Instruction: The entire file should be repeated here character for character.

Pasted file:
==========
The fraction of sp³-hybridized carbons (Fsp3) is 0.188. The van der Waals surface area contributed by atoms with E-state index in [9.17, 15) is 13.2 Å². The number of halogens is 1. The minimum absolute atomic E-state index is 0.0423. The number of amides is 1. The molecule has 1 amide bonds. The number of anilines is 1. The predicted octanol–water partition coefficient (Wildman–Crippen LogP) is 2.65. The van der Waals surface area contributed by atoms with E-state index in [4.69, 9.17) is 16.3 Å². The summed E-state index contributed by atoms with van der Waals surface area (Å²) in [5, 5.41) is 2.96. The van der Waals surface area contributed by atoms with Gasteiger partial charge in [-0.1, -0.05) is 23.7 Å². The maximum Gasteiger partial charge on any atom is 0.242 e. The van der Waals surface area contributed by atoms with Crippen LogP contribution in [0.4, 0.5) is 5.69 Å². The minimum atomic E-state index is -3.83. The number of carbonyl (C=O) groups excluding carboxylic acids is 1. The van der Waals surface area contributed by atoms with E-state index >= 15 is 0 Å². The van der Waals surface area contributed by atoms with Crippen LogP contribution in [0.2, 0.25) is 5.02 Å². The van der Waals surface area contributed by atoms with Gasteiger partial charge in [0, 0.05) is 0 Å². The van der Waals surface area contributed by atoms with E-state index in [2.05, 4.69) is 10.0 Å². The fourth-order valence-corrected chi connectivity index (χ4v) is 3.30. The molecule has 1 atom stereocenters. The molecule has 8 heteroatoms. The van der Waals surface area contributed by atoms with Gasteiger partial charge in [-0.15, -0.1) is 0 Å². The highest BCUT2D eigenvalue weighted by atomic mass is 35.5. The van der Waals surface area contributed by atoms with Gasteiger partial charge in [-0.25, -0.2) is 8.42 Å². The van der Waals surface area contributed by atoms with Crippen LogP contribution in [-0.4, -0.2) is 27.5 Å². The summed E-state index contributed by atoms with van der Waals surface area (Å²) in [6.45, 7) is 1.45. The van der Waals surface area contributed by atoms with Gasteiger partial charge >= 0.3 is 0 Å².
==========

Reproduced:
The fraction of sp³-hybridized carbons (Fsp3) is 0.188. The van der Waals surface area contributed by atoms with E-state index in [9.17, 15) is 13.2 Å². The number of halogens is 1. The minimum absolute atomic E-state index is 0.0423. The number of amides is 1. The molecule has 1 amide bonds. The number of anilines is 1. The predicted octanol–water partition coefficient (Wildman–Crippen LogP) is 2.65. The van der Waals surface area contributed by atoms with E-state index in [4.69, 9.17) is 16.3 Å². The summed E-state index contributed by atoms with van der Waals surface area (Å²) in [5, 5.41) is 2.96. The van der Waals surface area contributed by atoms with Gasteiger partial charge in [-0.1, -0.05) is 23.7 Å². The maximum Gasteiger partial charge on any atom is 0.242 e. The van der Waals surface area contributed by atoms with Crippen LogP contribution in [0.4, 0.5) is 5.69 Å². The minimum atomic E-state index is -3.83. The number of carbonyl (C=O) groups excluding carboxylic acids is 1. The van der Waals surface area contributed by atoms with E-state index >= 15 is 0 Å². The van der Waals surface area contributed by atoms with Crippen LogP contribution in [0.2, 0.25) is 5.02 Å². The van der Waals surface area contributed by atoms with Gasteiger partial charge in [0, 0.05) is 0 Å². The van der Waals surface area contributed by atoms with E-state index in [2.05, 4.69) is 10.0 Å². The fourth-order valence-corrected chi connectivity index (χ4v) is 3.30. The molecule has 1 atom stereocenters. The molecule has 8 heteroatoms. The van der Waals surface area contributed by atoms with Gasteiger partial charge in [-0.15, -0.1) is 0 Å². The highest BCUT2D eigenvalue weighted by atomic mass is 35.5. The van der Waals surface area contributed by atoms with Gasteiger partial charge in [-0.25, -0.2) is 8.42 Å². The van der Waals surface area contributed by atoms with Crippen LogP contribution in [-0.4, -0.2) is 27.5 Å². The summed E-state index contributed by atoms with van der Waals surface area (Å²) in [6.45, 7) is 1.45. The van der Waals surface area contributed by atoms with Gasteiger partial charge >= 0.3 is 0 Å².